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Ecotourism is a movement that seeks to sustain local communities by uniting conservation, travel and education. To minimize the effects on animal behavior, ecotourism operations must be carefully managed. Local management efforts that can be tailored to the specific area and animals may be more successful than broad-scale efforts that may be unknown to users of the environment, or inappropriate for the species. A profitable and growing whale-watch industry exists in Oregon, but prior to this project no state guidelines existed to protect animals and maintain sustainability of the industry.
This project integrated research and outreach regarding gray whale (Eschrichtius robustus) behavioral response to vessels, and translated results into community-developed vessel operation guidelines. Researchers tracked whales and vessels during the summer 2015 using non-invasive, shore-based theodolite and photo identification techniques. Researchers monitored two sites along the Oregon coast with differing levels of vessel traffic for four weeks each. They analyzed tracks of whales using Markov chains to assess behavior state changes relative to location, individual, vessel presence, vessel type, and distance between whale and vessel. Researchers documented significant differences in gray whale activity budgets between control and impact conditions, and between study sites. Researchers did not observe significant differences in individual responses to vessel disturbance. Researchers and stakeholders collaboratively applied these results to create scientifically informed vessel operation guidelines that aim to balance the economic and educational gains of a whale-watch industry with adequate protection of the exploited whale population to enhance sustainability.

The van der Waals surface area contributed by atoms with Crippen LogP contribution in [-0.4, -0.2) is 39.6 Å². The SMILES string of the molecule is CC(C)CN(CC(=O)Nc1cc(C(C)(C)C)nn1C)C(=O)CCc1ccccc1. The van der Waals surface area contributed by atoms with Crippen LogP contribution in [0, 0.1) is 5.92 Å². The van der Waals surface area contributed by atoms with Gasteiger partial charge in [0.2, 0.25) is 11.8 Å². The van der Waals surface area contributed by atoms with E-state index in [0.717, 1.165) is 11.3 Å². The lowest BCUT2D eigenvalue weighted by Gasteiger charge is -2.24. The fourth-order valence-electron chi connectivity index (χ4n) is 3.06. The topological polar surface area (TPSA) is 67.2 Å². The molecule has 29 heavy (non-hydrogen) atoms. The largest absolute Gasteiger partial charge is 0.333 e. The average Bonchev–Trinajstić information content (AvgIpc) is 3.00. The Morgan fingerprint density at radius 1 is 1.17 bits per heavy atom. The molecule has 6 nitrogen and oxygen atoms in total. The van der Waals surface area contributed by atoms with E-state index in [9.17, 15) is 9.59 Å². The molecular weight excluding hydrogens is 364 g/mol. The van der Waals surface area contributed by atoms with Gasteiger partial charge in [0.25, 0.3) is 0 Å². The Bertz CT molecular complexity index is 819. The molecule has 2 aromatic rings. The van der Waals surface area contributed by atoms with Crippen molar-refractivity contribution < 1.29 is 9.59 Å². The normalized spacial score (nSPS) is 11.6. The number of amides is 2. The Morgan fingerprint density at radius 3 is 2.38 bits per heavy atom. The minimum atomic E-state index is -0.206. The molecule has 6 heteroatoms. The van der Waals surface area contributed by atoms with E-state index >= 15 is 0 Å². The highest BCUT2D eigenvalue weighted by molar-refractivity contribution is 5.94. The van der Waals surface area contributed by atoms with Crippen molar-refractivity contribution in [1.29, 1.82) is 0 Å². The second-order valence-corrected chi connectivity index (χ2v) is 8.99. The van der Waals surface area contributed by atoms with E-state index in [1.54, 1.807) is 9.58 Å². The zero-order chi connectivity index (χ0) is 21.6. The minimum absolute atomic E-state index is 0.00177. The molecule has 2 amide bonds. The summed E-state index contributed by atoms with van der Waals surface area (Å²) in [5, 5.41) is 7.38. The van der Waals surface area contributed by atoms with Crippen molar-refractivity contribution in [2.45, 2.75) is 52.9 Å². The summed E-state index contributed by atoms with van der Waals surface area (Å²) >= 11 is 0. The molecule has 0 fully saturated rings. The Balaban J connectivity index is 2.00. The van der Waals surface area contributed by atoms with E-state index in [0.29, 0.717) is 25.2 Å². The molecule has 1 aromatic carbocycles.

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Interlibrary loan, National Sea Grant Library